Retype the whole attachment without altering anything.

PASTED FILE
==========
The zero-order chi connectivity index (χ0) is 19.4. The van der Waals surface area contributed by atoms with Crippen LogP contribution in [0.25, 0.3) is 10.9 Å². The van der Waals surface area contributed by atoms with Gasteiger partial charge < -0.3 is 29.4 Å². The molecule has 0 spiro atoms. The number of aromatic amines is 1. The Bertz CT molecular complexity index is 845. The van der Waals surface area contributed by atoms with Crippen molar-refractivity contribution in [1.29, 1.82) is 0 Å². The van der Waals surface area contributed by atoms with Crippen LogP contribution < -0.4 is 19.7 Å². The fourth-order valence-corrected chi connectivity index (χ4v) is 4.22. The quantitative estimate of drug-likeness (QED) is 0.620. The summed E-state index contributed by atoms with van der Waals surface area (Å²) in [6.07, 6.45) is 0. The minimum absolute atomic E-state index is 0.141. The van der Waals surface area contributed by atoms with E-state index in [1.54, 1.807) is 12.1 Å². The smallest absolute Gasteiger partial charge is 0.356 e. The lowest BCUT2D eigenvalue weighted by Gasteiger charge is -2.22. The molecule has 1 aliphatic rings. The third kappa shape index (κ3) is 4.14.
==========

The zero-order chi connectivity index (χ0) is 19.4. The van der Waals surface area contributed by atoms with Crippen LogP contribution in [0.25, 0.3) is 10.9 Å². The van der Waals surface area contributed by atoms with Gasteiger partial charge < -0.3 is 29.4 Å². The molecule has 0 spiro atoms. The number of aromatic amines is 1. The Bertz CT molecular complexity index is 845. The van der Waals surface area contributed by atoms with Crippen molar-refractivity contribution in [1.29, 1.82) is 0 Å². The van der Waals surface area contributed by atoms with Crippen LogP contribution < -0.4 is 19.7 Å². The fourth-order valence-corrected chi connectivity index (χ4v) is 4.22. The quantitative estimate of drug-likeness (QED) is 0.620. The summed E-state index contributed by atoms with van der Waals surface area (Å²) in [6.07, 6.45) is 0. The minimum absolute atomic E-state index is 0.141. The van der Waals surface area contributed by atoms with E-state index in [1.54, 1.807) is 12.1 Å². The smallest absolute Gasteiger partial charge is 0.356 e. The lowest BCUT2D eigenvalue weighted by Gasteiger charge is -2.22. The molecule has 1 aliphatic rings. The third kappa shape index (κ3) is 4.14.